Your Pricey Bottled Water Is Probably Tap Water

Bottled Water vs Tap Water
Source: Pixabay / congerdesign

Water used to be free. Actually, it still is. I remember when I first saw bottled water for sale. It seemed like the most inane thing ever. Why would anyone actually pay money for water when it could be found for free at home or at water fountains? When I was in grade school, we would all line up at the water fountain after coming back inside from running around during recess. I’m pretty sure we all turned out (mostly) ok.

When presented with choosing between a bottle of Coke, juice, or water at a vending machine, the younger me would have chose anything but the water without a second thought. Little will I know, by 2016 the U.S. bottled water industry will sell $16 billion in water and bottled water will become the most popular bottled beverage.

The Cost Of Bottled Water

I went to Kroger and a 24 pack of 16.9 oz bottles of Dasani water costs $5.49. This breaks down to:

  • Cost of 1 bottle of water: $0.23
  • Cost of 1 gallon of water: $1.74
  • Cost of recommended 64 ounces of water a day: $0.23 * 4 bottles = $0.92
  • Number of bottles consumed per year: 4 bottles * 365 = 1,460
  • Cost of bottled water for 1 year: 1,460 bottles * $0.23 = $335.80

Now 23 cents a bottle or spending almost $1 a day on water doesn’t seem too expensive. There are some places in the world where people don’t even have access to clean drinking water. Spending a quarter for something as important as water seems like a worthwhile expense.

But lets compare the cost of bottled water to tap water.

The Cost Of Tap Water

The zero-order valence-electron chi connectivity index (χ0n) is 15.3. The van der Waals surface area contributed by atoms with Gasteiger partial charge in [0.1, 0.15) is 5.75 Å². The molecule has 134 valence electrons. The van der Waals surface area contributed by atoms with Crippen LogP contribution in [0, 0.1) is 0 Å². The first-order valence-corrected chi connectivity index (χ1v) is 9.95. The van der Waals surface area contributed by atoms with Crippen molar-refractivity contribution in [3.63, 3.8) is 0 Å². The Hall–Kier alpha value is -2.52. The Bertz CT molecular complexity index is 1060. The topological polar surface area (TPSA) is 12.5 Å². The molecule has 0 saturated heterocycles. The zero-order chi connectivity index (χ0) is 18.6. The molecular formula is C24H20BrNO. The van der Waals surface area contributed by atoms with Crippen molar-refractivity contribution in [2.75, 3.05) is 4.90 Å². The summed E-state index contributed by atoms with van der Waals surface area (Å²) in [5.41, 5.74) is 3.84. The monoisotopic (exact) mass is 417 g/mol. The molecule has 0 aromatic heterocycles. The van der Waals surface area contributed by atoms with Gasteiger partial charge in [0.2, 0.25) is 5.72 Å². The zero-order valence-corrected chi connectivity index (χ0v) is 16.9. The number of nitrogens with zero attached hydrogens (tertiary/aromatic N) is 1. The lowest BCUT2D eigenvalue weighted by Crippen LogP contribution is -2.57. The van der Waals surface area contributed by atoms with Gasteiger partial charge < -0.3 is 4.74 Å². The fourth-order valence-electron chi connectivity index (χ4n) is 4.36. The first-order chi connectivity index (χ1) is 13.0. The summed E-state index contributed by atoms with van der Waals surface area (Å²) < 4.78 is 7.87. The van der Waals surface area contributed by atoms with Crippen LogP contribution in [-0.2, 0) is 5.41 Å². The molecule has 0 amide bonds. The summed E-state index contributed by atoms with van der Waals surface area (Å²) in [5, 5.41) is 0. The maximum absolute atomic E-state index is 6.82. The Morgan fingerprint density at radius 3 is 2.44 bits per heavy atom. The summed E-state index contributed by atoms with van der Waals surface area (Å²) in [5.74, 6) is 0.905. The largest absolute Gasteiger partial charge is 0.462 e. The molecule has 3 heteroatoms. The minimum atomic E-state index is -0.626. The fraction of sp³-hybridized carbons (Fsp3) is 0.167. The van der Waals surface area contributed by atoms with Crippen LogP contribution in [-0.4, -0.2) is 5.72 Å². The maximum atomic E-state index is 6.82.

Looking at my water bill, our local water company uses tiered billing at the below rates and we are billed by the 1,000 gallons for water and sewage plus a base water charge of $7.50:

Public Water Costs

This comes out to $20.40 for 1,000 gallons of water. This breaks down to:

  • Cost of 1 bottle (16.9 oz) of tap water: $0.0026
  • Cost of 1 gallon of tap water: $0.02
  • Cost of four bottles of tap water a day: $0.01
  • Cost of 1,460 bottles of tap water: $3.80

In my city, drinking bottled water exclusively costs 88x more than water from the faucet. If we did not consider in the cost of sewage and just the cost of water itself, tap water would be even cheaper.

Why Is Bottled Water So Popular?

Convenience

Bottled water comes in easy-to-carry packaging for our busy lifestyles. I can say right now, I have a bottle of water sitting in my car’s cup holder. Unlike juice, coffee, or sodas, it is also easy to clean up when I hit a pothole and spill it all over myself while trying to get a sip while driving.

Instead of having to go looking for a water fountain when we are thirsty, it is extremely easy to grab a cold bottle of water from a vending machine or convenience store and bring it with us. In times of need such as after Hurricane Harvey or Irma, distributing fresh, clean water to the people affected is much easier due to the portable and recyclable nature of plastic bottles.